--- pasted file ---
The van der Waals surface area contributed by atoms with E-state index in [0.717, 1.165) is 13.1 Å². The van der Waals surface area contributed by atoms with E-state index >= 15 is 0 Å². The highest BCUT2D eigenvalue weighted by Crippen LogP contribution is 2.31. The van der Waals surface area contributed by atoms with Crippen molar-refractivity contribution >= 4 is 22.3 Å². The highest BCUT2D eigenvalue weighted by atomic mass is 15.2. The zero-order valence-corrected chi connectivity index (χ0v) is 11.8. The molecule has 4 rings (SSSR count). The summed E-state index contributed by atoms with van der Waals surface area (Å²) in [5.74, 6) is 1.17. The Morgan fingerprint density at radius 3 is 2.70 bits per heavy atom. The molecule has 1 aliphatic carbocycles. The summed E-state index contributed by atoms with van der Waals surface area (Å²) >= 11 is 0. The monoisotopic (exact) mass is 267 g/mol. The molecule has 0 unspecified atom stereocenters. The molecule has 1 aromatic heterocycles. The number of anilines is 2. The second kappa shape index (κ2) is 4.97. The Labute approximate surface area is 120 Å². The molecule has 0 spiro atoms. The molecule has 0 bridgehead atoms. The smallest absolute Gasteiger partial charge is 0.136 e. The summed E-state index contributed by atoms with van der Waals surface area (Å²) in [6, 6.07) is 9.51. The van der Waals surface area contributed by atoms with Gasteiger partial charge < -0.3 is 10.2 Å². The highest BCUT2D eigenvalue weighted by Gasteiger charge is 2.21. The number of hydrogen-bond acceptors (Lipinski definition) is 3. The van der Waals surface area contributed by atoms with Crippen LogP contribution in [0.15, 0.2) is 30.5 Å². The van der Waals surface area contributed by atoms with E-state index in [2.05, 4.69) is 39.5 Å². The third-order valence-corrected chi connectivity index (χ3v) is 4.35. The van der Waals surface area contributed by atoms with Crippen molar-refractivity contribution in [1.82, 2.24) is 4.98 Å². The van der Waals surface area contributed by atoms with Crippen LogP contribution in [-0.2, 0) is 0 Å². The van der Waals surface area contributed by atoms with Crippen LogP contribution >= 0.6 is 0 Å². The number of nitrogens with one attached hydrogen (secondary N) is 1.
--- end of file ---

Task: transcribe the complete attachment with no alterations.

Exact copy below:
The van der Waals surface area contributed by atoms with E-state index in [0.717, 1.165) is 13.1 Å². The van der Waals surface area contributed by atoms with E-state index >= 15 is 0 Å². The highest BCUT2D eigenvalue weighted by Crippen LogP contribution is 2.31. The van der Waals surface area contributed by atoms with Crippen molar-refractivity contribution >= 4 is 22.3 Å². The highest BCUT2D eigenvalue weighted by atomic mass is 15.2. The zero-order valence-corrected chi connectivity index (χ0v) is 11.8. The molecule has 4 rings (SSSR count). The summed E-state index contributed by atoms with van der Waals surface area (Å²) in [5.74, 6) is 1.17. The Morgan fingerprint density at radius 3 is 2.70 bits per heavy atom. The molecule has 1 aliphatic carbocycles. The summed E-state index contributed by atoms with van der Waals surface area (Å²) >= 11 is 0. The monoisotopic (exact) mass is 267 g/mol. The molecule has 0 unspecified atom stereocenters. The molecule has 1 aromatic heterocycles. The number of anilines is 2. The second kappa shape index (κ2) is 4.97. The Labute approximate surface area is 120 Å². The molecule has 0 spiro atoms. The molecule has 0 bridgehead atoms. The smallest absolute Gasteiger partial charge is 0.136 e. The summed E-state index contributed by atoms with van der Waals surface area (Å²) in [6, 6.07) is 9.51. The van der Waals surface area contributed by atoms with Gasteiger partial charge < -0.3 is 10.2 Å². The highest BCUT2D eigenvalue weighted by Gasteiger charge is 2.21. The number of hydrogen-bond acceptors (Lipinski definition) is 3. The van der Waals surface area contributed by atoms with Crippen LogP contribution in [0.15, 0.2) is 30.5 Å². The van der Waals surface area contributed by atoms with E-state index in [2.05, 4.69) is 39.5 Å². The third-order valence-corrected chi connectivity index (χ3v) is 4.35. The van der Waals surface area contributed by atoms with Crippen molar-refractivity contribution in [1.82, 2.24) is 4.98 Å². The van der Waals surface area contributed by atoms with Crippen LogP contribution in [-0.2, 0) is 0 Å². The van der Waals surface area contributed by atoms with Crippen LogP contribution >= 0.6 is 0 Å². The number of nitrogens with one attached hydrogen (secondary N) is 1.